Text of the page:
And so, in the past week, two cratering teams with high payrolls and high expectations axed their skippers. The Phillies fired Joe Girardi last week. The Angels fired Joe Maddon on Tuesday. The Angels had lost 12 in a row, and Maddon appeared to have few answers. He praised the effort of his group, though his praise grew fainter in the wake of so many defeats. Maddon never found the footing he held in prior stops in Tampa Bay and Chicago. He was hailed as a pioneer with the Rays and adored for ending a curse with the Cubs. With the Angels, though, he was just another ineffective skipper unable to get a team with Mike Trout and Shohei Ohtani into the postseason. It wasn’t really his fault; the team lacked pitching depth and has been hurt by injuries. Even so, he wasn’t able to stop the skid, so the team stopped relying on him. It might not make a difference. It still shouldn’t come as a shock.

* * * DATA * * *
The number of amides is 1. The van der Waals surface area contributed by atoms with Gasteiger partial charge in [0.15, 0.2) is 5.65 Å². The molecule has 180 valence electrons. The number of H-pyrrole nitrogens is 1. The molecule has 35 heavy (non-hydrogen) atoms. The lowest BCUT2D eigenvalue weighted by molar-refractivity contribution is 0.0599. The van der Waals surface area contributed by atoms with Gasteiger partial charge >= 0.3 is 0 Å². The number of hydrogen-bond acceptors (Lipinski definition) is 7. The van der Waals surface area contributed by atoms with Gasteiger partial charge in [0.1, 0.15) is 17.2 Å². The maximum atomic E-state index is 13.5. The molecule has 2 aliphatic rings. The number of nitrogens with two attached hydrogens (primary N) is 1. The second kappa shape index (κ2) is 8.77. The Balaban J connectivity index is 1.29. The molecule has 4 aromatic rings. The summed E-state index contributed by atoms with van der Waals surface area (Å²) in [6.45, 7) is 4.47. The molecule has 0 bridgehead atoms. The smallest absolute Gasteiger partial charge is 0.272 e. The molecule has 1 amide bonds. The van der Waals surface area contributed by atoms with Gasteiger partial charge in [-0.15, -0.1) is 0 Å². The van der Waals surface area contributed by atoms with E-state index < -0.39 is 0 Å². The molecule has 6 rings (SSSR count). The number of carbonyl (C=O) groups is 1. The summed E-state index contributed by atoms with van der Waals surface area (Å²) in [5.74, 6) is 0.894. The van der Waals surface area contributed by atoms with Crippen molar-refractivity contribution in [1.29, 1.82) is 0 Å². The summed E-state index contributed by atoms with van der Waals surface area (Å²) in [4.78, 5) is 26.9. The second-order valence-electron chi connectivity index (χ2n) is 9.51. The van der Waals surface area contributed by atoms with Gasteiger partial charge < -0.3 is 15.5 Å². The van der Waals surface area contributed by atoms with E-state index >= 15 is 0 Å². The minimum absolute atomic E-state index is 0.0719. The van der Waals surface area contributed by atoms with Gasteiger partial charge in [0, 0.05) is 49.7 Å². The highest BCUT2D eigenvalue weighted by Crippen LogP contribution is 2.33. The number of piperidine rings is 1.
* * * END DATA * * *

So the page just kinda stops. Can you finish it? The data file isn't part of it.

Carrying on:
Stephen J. Nesbitt, national MLB writer
Twenty-nine days ago, Angels flooded the infield and descended upon rookie Reid Detmers, who had just no-hit the Rays. The scene at Angel Stadium was euphoric. Mike Trout had hit two home runs. Anthony Rendon had smashed one left-handed. The Angels were in first place in the AL West, cruising at 10 games over .500, and were the talk of the young baseball season.
Today, the Angels are no longer a winning team, and Joe Maddon is no longer their manager. His last act was asking The Athletic’s Sam Blum to do the job of evaluating his ball club for him.
Here was an interesting exchange I had with Joe Maddon after the game today: pic.twitter.com/PswKyPcTIJ